Research has concluded that cinnamon enhances cognitive processing by boosting memory, attention, and visual- motor speed. It also suggests cinnamon has the potential to reduce chronic inflammation associated with various neurodegenerative diseases like Parkinson’s disease, multiple sclerosis, and Alzheimer’s disease.

Conclusion

Much like everything in life, too much of one thing can be harmful so it is important not to overdo it. Therefore, these studies recommend not replacing cinnamon for proven standard of care or exceeding a daily intake of more than 0.1 mg/kg body weight.

Cinnamon can be easily added to your diet as a flavouring agent through smoothies, coffee drinks, oatmeal, or baked goods.

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For more information visit: https://drcesarlara.com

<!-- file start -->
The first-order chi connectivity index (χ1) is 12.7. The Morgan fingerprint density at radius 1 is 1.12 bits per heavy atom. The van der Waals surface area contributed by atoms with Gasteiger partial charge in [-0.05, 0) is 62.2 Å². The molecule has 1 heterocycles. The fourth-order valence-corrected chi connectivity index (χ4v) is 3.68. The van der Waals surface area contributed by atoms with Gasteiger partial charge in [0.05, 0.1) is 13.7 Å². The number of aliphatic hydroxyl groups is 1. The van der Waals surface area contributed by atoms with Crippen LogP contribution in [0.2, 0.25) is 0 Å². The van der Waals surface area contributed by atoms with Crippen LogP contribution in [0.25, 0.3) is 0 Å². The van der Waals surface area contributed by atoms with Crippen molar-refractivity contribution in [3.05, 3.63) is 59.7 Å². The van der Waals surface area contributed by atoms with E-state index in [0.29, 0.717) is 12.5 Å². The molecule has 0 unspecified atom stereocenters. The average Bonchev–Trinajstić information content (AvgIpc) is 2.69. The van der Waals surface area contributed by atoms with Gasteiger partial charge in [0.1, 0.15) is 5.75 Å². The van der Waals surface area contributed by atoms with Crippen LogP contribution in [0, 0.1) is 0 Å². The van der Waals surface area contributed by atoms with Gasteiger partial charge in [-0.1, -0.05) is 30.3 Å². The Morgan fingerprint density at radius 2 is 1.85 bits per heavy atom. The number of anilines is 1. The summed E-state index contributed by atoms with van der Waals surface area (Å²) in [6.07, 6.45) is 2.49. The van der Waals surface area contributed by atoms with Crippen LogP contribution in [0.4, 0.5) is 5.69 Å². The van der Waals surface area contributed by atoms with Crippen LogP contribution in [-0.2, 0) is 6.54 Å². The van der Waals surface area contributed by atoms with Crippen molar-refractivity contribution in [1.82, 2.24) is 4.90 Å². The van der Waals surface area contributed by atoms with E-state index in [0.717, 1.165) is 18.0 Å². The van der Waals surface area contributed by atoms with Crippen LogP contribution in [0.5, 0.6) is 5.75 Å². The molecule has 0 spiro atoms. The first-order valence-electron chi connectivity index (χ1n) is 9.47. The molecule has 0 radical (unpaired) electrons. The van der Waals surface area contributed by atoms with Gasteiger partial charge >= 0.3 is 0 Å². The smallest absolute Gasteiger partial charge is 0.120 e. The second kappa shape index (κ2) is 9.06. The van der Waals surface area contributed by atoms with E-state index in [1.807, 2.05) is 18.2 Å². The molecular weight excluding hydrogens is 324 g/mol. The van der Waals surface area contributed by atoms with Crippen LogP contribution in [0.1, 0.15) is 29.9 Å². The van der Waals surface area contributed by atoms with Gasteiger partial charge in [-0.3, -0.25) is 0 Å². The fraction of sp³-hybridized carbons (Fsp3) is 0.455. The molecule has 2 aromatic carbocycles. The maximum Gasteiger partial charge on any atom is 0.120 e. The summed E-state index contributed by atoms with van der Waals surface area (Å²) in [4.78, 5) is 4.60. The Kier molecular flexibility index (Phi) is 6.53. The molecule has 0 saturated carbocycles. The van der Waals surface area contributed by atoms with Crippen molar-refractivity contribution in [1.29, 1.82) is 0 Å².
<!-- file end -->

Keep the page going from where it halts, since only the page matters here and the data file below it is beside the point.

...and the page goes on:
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References

(1) https://www.healthline.com/nutrition/10-proven-benefits-of-cinnamon
(2) https://www.healthline.com/nutrition/side-effects-of-cinnamon
(3) https://www.ncbi.nlm.nih.gov/pubmed/16710900
(4) https://www.ncbi.nlm.nih.gov/pubmed/16190627
(5) https://www.greenmedinfo.com/article/cinnamon-has-ideal-antimicrobial-properties-food-preservation-confirming-one-i
(6) https://www.ncbi.nlm.nih.gov/pubmed/25629927
(7) https://www.ncbi.nlm.nih.gov/pmc/articles/PMC5082894/
(8) https://www.ncbi.nlm.nih.gov/pmc/articles/PMC4466762/
(9) https://www.ncbi.nlm.nih.gov/pubmed/22671971/
(10) https://www.ncbi.nlm.nih.gov/pubmed/19930003
(11) https://www.ncbi.nlm.nih.gov/pubmed/16634838
(12) https://www.ncbi.nlm.nih.gov/pubmed/11506060
(13) https://www.ncbi.nlm.nih.gov/pubmed/18234131
(14) https://www.greenmedinfo.com/blog/6-healthy-reasons-eat-more-real-cinnamon-not-its-cousin
(15) https://www.ncbi.nlm.nih.gov/pubmed/24019277
(16) https://www.ncbi.nlm.nih.gov/pubmed/24019277
(17) https://care.diabetesjournals.org/content/26/12/3215.full?maxtoshow=&HITS=10&hits=10&RESULTFORMAT=&fulltext=cinnamon&searchid=1&FIRSTINDEX=0&sortspec=relevance&resourcetype=HWCIT
(18) https://www.nutraingredients.com/Article/2004/04/06/Cinnamon-boosts-brain-activity